October 29, 2012
JOINT BASE LEWIS-McCHORD, Wash. -- Nothing says teamwork like free falling from an airplane and parachuting into a group of encouraging colleagues.
That's why Master Sgt. Strate V. Flessas, a Kelso, Wash., native, and the Headquarters and Headquarters Battery, 17th Fires Brigade senior career counselor, hosted a skydiving event as part of a teambuilding exercise in Toledo Wash., Oct. 18.
It started when leadership with I Corps asked Flessas if he would be interested in hosting a luncheon for all the career counselors on Joint Base Lewis-McChord.
Career counselors, in charge of providing Soldiers with reenlistment options, often correspond through emails and phone calls to ensure Soldiers get the best retention options possible. Luncheons are an effective way for counselors to meet face-to-face and encourage teamwork, but Flessas wanted to do something that would be more memorable.
"I said, 'why do a typical luncheon? Let's do something that'll enhance teambuilding and cohesiveness,'" said Flessas. "I suggested skydiving and there was a lot of positive feedback, so that's what we went with."
Once the green light was lit, career counselors with 17th Fires Bde. started planning an event that career counselors, and other Soldiers, could bring their Families to.
"I wanted to make sure it was a family event. This gave us a great opportunity to have our children see what we do and have everybody kind of build that relationship between ourselves and our families." Flessas said.
Flessas is no novice to skydiving. He's jumped more than 20 times as an Airborne Ranger and skydived recreationally six times. He knew a place in the area that could provide the kind of experience his team was going for.
Skydive! Toledo, a recreational skydiving organization, served as an ideal venue. Soldiers and their Families could go on tandem jumps with a professional skydiver hooked to them. Those that preferred to stay on the ground set up a barbecue with drinks and food right on the landing zone so they could watch and cheer as their fellow Soldiers parachuted in.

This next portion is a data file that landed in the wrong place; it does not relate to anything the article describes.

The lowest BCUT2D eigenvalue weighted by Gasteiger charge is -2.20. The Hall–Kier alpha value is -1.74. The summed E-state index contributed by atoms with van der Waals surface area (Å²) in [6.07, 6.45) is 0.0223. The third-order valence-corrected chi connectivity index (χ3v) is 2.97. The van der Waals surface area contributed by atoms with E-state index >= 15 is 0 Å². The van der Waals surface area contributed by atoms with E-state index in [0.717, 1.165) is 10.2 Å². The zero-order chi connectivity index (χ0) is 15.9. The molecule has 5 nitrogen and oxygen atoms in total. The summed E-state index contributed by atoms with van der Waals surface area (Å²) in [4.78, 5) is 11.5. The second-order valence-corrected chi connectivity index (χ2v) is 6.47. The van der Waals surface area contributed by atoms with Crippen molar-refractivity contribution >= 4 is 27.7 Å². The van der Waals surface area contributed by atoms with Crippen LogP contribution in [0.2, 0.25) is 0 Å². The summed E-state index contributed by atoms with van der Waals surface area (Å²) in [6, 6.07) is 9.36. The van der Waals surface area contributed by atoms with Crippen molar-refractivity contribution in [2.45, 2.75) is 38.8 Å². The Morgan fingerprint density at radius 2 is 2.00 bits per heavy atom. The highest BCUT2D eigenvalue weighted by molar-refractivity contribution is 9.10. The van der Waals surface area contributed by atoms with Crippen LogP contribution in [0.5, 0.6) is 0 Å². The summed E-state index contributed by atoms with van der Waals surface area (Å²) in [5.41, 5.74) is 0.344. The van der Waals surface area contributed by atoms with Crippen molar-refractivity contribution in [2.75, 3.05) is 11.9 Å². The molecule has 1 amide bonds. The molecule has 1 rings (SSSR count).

Staff Sgt. Erich Turner, a Denver native, and career counselor with HHB, 17th Fires Bde., was one of the Soldiers excited to skydive for the first time.
"It was well worth the many years I've waited and wanted to do it," he said.
Being afforded the opportunity to fulfill a personal goal like skydiving was something Turner like to see more of. He said he looks forward to seeing teambuilding events that are a little more adventurous.
For Sgt. Laura Reid, a San Juan, Texas native, and HHB, 17th Fires Bde., paralegal noncommissioned officer, the skydiving event allowed her to do something she wouldn't have done on her own.
"I've talked about it, but to have someone actually organize it, well, I probably never would have otherwise," she said.
Reid experienced a moment that is Flessas' favorite part about skydiving--while some people love the thrill of free falling or the gliding sensation of parachuting, he loves something more inflective.
"I enjoy that push moment when you are standing at the door [of the plane] and you actually make the decision to jump," he said. "[You think], 'I know I'm afraid and I know I'm scared.' You overcome that fear and that, for me, at that second, makes it worth it," Flessas said.
Reid said she wasn't nervous until that exact moment.
"When they opened the door, that's when I was like 'okay you know what, this is my moment of regret, the point of no return,'" she said. "It was really weird how it happened, just feeling the wind, how fast it was going. I felt like I was just going to fly back and fly away."
When faced with that moment, Reid found confidence and determination and overcame her fear. She now has a skydiving experience under her belt.
After everyone was finished skydiving, the group packed up and headed their separate ways. Each person left with new connections and some left with new experiences.